The Curious Christian

~ Aaron Armstrong

People who know Emily or me knows we’re generally curious people. By that, I don’t mean that we’re odd (although we are Canadian). I mean we’re inquisitive. We like learning. We’re always reading. We like to try new foods and restaurants (despite what one of my coworkers suggests). These are good characteristics, ones we want to pass on to our kids, too.1

So reading Barnabas Piper’s new book, The Curious Christian, was a very affirming activity for me. Not because I’m a fan of confirmation bias, but because he’s noticed some of the same things I have: many people—especially Christians—aren’t all that curious. In fact, it might be fair to say that they don’t necessarily see curiosity as a good thing. But in writing this book, Piper wants his readers to recognize that curiosity is a good gift from God. A gift that allows us to grow in our relationships with others, the world around us, and with God himself.

A better vision, not another program

Here’s what you’re not going to find in this book. You won’t find seven step processes and how-tos for becoming more curious. That’s because curiosity isn’t something that can be systematized. It can’t be turned into a simple program because it’s a way of life. That’s what you’ll see again and again as you read this book as he first offers a vision of a curiosity-fueled Christian life (the “why”), then explores seven areas of our lives where curiosity matters (the “what”), and concluding with one chapter on the how of curiosity.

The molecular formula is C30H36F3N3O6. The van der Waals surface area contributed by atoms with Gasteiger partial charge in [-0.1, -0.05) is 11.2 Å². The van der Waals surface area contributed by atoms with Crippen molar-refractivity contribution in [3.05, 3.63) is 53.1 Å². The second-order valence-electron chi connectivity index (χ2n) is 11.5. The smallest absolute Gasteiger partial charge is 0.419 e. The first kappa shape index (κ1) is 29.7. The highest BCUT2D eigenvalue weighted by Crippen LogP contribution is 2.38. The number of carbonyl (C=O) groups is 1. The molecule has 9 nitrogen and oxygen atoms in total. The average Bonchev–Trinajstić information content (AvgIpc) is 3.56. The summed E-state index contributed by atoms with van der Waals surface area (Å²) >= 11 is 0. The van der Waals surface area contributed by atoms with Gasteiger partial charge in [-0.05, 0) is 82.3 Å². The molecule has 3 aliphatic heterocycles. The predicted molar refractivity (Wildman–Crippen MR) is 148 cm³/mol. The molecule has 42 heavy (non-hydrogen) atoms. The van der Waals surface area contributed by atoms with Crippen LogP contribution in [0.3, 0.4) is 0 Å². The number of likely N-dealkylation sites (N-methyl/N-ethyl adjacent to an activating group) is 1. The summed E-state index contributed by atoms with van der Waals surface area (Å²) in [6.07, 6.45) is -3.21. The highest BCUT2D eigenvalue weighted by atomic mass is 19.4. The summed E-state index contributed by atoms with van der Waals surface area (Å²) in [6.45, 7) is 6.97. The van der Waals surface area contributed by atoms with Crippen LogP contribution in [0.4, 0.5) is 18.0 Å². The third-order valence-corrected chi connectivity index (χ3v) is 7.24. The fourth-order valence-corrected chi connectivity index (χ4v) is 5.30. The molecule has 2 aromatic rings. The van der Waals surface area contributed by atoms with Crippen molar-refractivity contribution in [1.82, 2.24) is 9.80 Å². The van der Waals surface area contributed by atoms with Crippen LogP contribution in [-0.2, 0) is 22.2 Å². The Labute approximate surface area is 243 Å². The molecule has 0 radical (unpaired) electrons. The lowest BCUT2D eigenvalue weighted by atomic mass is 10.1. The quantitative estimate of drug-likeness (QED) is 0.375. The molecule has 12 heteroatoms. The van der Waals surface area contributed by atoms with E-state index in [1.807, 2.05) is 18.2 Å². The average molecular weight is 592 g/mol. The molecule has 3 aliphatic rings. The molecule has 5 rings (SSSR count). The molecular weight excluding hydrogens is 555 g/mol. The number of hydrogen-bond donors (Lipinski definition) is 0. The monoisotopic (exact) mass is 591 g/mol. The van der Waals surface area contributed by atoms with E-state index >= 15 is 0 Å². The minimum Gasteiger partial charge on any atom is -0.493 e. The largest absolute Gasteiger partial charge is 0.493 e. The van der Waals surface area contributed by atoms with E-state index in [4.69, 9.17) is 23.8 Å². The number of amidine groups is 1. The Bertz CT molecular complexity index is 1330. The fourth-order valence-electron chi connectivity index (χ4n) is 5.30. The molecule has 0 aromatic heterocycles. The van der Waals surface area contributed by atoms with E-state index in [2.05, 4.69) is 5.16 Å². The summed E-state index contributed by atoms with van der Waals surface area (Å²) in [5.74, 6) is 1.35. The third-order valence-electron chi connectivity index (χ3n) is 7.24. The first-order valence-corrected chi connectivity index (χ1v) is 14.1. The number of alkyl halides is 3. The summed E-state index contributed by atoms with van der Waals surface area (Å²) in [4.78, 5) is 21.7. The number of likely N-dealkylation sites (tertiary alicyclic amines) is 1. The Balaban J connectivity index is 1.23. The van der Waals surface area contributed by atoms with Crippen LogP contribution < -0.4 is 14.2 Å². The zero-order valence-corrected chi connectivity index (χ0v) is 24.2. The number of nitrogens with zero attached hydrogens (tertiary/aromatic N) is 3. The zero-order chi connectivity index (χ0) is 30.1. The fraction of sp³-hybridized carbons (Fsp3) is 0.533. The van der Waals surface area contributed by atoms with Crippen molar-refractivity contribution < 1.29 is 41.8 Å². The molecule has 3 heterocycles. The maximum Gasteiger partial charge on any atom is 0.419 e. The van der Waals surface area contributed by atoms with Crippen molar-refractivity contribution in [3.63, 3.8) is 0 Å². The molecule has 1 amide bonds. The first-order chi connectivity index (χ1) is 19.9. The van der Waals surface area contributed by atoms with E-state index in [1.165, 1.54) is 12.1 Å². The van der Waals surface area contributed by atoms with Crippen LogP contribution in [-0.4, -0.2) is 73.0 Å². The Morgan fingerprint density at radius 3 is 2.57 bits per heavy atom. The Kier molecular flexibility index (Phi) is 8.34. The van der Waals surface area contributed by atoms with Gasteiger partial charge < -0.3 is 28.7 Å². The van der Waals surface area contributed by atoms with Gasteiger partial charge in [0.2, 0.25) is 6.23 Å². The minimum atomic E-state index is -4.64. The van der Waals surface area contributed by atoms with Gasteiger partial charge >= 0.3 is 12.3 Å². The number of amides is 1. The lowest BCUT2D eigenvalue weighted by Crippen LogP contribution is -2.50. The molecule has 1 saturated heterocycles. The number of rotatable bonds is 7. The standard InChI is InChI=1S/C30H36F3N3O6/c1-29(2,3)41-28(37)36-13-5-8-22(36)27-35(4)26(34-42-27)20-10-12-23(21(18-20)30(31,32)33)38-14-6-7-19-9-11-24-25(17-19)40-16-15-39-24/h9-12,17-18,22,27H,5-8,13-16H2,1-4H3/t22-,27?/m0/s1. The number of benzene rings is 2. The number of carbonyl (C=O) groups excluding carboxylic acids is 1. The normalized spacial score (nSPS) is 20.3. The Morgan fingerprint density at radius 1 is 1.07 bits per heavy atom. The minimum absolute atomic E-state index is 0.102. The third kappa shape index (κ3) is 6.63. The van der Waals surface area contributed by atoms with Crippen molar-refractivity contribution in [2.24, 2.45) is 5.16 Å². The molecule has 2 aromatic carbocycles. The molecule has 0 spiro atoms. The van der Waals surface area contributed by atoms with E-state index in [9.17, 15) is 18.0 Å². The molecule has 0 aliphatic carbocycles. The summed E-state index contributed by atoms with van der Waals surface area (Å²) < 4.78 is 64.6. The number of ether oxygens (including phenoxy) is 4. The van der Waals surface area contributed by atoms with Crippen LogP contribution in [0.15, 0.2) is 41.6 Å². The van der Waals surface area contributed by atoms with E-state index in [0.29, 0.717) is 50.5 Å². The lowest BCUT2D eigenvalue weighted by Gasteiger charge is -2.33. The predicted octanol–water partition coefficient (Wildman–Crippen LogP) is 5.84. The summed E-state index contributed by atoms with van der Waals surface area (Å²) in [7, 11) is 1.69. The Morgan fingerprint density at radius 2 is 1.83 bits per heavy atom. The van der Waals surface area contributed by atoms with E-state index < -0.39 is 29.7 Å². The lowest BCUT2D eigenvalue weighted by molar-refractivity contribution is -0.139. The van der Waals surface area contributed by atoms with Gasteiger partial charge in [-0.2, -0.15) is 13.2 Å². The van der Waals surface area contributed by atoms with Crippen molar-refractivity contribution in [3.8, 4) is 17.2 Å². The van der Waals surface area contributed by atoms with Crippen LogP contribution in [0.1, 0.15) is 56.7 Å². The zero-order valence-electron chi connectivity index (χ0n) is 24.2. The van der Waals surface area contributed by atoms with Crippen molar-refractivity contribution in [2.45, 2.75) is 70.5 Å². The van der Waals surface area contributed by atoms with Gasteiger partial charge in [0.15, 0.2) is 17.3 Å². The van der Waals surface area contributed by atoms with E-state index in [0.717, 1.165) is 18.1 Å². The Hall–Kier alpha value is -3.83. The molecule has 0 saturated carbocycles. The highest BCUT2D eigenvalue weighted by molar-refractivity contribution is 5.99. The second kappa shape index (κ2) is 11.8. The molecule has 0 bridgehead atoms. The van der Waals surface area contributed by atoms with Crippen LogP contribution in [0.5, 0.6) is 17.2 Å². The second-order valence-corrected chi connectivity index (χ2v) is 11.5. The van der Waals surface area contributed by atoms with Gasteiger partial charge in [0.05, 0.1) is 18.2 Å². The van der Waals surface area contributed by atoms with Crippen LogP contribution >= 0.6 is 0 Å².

In other words, if you’re someone who relishes steps and systems, this book might drive you mad. But, as Piper himself writes, “Curiosity doesn’t have a recipe. It’s not like baking cookies. If it was, it wouldn’t be very curious, would it?” (153)

So if there’s not a series of steps and guidelines, why should anyone read this book? Here are three key areas where I found it helpful (and a brief attempt to apply it in each):

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Rejoice! We worship a God we can’t control


I was reading a really sweet book in a big box bookstore recently, considering whether or not it would be one worth bringing home for my family. It was a kids book, one written to tell children that God delights in them, which is certainly true. But it seemed to go a step further. It put the child in the center of all God’s hopes and dreams, as though the child is what God lives for.

This is not a “we should feel bad about the idea that God loves us” post, by the way. That’s not really my jam, anyway. God absolutely loves and delights in his people. But what stopped me from purchasing this book is that I want my kids to have a bigger picture of God than this book offered. I don’t want them to see themselves as being at the center of God’s dreams, because, frankly, that’s way too much pressure.

I want them to see God as approachable and as a God who delights in them and rejoices over them as Scripture says he does. But I want them to rejoice in knowing his happiness isn’t dependent upon them. That we don’t worship a God who can be manipulated or controlled in that way.